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Colombia’s Ex-Rebels Turn Tour Guides

2018-11-18

Nine former members of the Revolutionary Armed Forces of Colombia, or FARC, have traded their guns for small visitor boats in Colombia’s dense Amazon forest.

The former rebel fighters will now work as tour guides on the Pato River.

Former FARC member Duberney Moreno fought for 13 years. “During the conflict, this region was rough,” he said, “there were bullets and bombs all the time.”

“Today, so much has changed. Many people come to see the waterfalls, the mountain, the river,” he said.

Almost 13,000 former fighters and their supporters are participating in a program to reenter civilian life. This reintegration program is part of a 2016 peace deal to end more than 52 years of war with the government.

The program aims to keep former FARC fighters from returning to the battlefield with smaller rebel groups like the National Liberation Army (ELN).

Many past FARC members have returned home to reunite with their families. But about 5,000 have remained in demobilization areas, like the one on the Pato, and built towns.

Fighting in Colombia has killed more than 260,000 people. Millions more have been wounded, raped and displaced.

The peace deal has progressed slowly, but the FARC is now a political party with 10 guaranteed seats in Colombia’s Congress through 2026.

Duberney Moreno, ex rebel of the FARC, rafting guide and instructor, speaks with members of the police and the army in Miravalle, Colombia November 9, 2018. Picture taken November 9, 2018. REUTERS/Luisa Gonzalez
Duberney Moreno, ex rebel of the FARC, rafting guide and instructor, speaks with members of the police and the army in Miravalle, Colombia November 9, 2018. Picture taken November 9, 2018. REUTERS/Luisa Gonzalez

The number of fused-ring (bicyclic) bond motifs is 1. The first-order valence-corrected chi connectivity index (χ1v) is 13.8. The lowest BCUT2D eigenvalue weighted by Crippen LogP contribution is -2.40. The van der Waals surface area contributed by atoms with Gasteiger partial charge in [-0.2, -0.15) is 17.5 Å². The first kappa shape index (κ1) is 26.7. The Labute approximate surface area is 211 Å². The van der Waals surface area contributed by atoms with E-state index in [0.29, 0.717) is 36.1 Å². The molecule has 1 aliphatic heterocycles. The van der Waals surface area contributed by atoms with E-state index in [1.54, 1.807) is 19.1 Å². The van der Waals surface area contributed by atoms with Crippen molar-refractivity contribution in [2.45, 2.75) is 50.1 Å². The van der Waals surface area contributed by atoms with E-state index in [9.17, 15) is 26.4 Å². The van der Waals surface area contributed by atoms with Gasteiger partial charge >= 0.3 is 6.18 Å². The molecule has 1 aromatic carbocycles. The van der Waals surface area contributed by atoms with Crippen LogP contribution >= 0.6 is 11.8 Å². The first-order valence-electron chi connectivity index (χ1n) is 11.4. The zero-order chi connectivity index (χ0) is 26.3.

Certified rafters

The Colombian government has budgeted $1.6 million to help those in the demobilization areas. Government forces protect the areas where their former enemies farm, raise animals, make shoes and now work with visitors.

Moreno and eight other former fighters were trained to become tour guides. The International Rafting Federation provided official approval of their training.

In Caqueta province, the former fighters cook meals and drive visitors to walking paths and places to stay.

The United Nations helps run the reintegration program. Jessica Faieta is the deputy chief of the U.N.’s office in Colombia. She said, “We have to keep supporting these initiatives - they create confidence in the peace process.”

President Ivan Duque, who took office in August, has said tourism could be the country’s new economic driver. He said at a recent event, “I want tourism to be Colombia’s new oil and for it to be the great invigorator of economic activity.”

Colombia might appeal to visitors with all kinds of interests. The country borders both the Caribbean Sea and the Pacific Ocean, has Andean glaciers, wildlife, extreme sports and big cities.

More than 3.3 million people visited Colombia last year. That was more than two times the number who visited in 2010. The government estimates tourism could create 300,000 jobs and earn about $6 billion yearly.

Moreno and the other former fighters are hopeful about their future on the river.

Standing alone on the Pato, Moreno said, “We want peace. We believe a different Colombia is possible.”

I’m Caty Weaver.

Reuters news agency reported this story. Hai Do adapted it for VOA Learning English. Caty Weaver was the editor.

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Words in This Story

demobilization - n. the release of someone from military service

initiative - n. a plan or program that is intended to solve a problem

confidence - n. the feeling of being certain that something will happen

invigorator - n. something that gives life and energy